We've had more rain this June and July than during any previous summer I can remember. As such, I haven't been too optimistic about the 2010 turkey hatch.
Heavy rains can decimate turkey broods during that critical two-week stretch when poults and their flock hens roost on the ground. In Wisconsin, that period starts about June 5 — which is when the rain started this year. And when I didn't see many poults through early July, my layman's prognosis for the hatch was pretty gloomy.
But a funny thing happened on the way to doomsday. Poults started coming out of the woodwork. This week, I saw a hen with about eight to 10 poults and a mixed flock of two adult hens and six to eight fuzzballs. This morning on the way to work, I slowed down for two hens with two chicken-sized poults.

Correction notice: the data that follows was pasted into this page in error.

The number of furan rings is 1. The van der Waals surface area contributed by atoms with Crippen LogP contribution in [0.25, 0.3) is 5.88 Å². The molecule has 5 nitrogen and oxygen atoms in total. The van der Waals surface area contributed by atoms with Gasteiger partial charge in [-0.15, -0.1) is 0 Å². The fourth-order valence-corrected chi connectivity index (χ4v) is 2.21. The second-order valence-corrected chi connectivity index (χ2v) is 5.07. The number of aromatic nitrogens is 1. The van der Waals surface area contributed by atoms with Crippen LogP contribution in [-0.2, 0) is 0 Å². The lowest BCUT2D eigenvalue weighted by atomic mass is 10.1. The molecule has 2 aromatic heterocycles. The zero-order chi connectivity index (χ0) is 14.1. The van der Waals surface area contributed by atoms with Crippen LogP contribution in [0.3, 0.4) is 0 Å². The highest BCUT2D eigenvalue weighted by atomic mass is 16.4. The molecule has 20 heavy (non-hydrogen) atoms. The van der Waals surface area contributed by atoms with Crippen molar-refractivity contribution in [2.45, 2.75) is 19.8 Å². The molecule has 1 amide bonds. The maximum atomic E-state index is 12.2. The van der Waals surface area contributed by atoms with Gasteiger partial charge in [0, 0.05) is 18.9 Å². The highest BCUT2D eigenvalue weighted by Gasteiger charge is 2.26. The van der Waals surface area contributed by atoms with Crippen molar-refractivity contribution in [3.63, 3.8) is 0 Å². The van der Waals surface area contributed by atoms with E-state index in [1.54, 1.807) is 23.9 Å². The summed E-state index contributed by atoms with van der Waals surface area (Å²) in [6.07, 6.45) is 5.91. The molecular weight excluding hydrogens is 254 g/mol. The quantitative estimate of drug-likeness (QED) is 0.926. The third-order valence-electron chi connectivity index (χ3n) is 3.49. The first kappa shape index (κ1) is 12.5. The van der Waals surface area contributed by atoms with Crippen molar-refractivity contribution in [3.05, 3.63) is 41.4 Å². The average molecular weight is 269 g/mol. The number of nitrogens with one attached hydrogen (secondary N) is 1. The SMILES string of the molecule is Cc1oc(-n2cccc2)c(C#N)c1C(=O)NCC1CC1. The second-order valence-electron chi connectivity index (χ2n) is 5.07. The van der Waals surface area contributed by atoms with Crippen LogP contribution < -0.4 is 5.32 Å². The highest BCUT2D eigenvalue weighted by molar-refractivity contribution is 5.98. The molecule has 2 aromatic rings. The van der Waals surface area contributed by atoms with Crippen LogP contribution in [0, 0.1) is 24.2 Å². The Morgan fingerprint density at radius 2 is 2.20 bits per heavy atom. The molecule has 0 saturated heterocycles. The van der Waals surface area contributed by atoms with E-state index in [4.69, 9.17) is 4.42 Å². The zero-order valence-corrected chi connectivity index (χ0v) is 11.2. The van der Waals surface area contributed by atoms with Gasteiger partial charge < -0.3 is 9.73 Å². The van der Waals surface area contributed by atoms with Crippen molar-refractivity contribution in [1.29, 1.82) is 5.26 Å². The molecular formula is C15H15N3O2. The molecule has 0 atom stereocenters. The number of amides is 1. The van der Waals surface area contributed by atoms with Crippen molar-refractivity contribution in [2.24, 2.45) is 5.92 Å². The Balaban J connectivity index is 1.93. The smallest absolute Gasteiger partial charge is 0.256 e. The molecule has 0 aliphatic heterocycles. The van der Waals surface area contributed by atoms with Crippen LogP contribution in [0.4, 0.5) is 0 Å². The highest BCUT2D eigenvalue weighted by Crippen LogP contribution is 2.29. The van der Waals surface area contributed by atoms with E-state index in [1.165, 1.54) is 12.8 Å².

I'm not suggesting central Wisconsin's 2010 hatch will break records. However, if nothing else, the sightings provided visual confirmation of what I should already know: Even during the worst springs, turkeys still pull off some reproduction. And even if turkey numbers are somewhat lower for a couple of years, it only takes one or two years of good production for them to bounce back. After all, turkey populations essentially replace themselves in about four years.
So I guess I'm breathing a guarded sigh of relief. On the other hand, that completely blows a good excuse for getting whipped next spring.
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